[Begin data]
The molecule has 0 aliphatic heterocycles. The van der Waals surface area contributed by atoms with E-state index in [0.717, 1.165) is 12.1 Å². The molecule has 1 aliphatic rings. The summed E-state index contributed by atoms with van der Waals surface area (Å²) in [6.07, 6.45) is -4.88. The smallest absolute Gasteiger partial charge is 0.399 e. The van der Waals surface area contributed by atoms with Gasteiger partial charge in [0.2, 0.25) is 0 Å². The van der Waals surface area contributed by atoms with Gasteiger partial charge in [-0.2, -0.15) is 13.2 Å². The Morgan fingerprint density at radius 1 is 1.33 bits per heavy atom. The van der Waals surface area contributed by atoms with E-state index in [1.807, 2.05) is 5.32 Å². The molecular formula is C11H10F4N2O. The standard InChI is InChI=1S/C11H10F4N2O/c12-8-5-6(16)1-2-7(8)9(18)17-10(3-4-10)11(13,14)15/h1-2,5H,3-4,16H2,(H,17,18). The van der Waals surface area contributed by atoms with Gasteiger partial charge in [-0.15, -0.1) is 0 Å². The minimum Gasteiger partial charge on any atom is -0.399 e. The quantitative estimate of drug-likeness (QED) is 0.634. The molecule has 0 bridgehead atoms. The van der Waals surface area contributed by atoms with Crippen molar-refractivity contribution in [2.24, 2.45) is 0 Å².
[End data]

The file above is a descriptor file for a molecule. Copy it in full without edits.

The molecule has 0 aliphatic heterocycles. The van der Waals surface area contributed by atoms with E-state index in [0.717, 1.165) is 12.1 Å². The molecule has 1 aliphatic rings. The summed E-state index contributed by atoms with van der Waals surface area (Å²) in [6.07, 6.45) is -4.88. The smallest absolute Gasteiger partial charge is 0.399 e. The van der Waals surface area contributed by atoms with Gasteiger partial charge in [0.2, 0.25) is 0 Å². The van der Waals surface area contributed by atoms with Gasteiger partial charge in [-0.2, -0.15) is 13.2 Å². The Morgan fingerprint density at radius 1 is 1.33 bits per heavy atom. The van der Waals surface area contributed by atoms with E-state index in [1.807, 2.05) is 5.32 Å². The molecular formula is C11H10F4N2O. The standard InChI is InChI=1S/C11H10F4N2O/c12-8-5-6(16)1-2-7(8)9(18)17-10(3-4-10)11(13,14)15/h1-2,5H,3-4,16H2,(H,17,18). The van der Waals surface area contributed by atoms with Gasteiger partial charge in [-0.15, -0.1) is 0 Å². The minimum Gasteiger partial charge on any atom is -0.399 e. The quantitative estimate of drug-likeness (QED) is 0.634. The molecule has 0 bridgehead atoms. The van der Waals surface area contributed by atoms with Crippen molar-refractivity contribution in [2.24, 2.45) is 0 Å².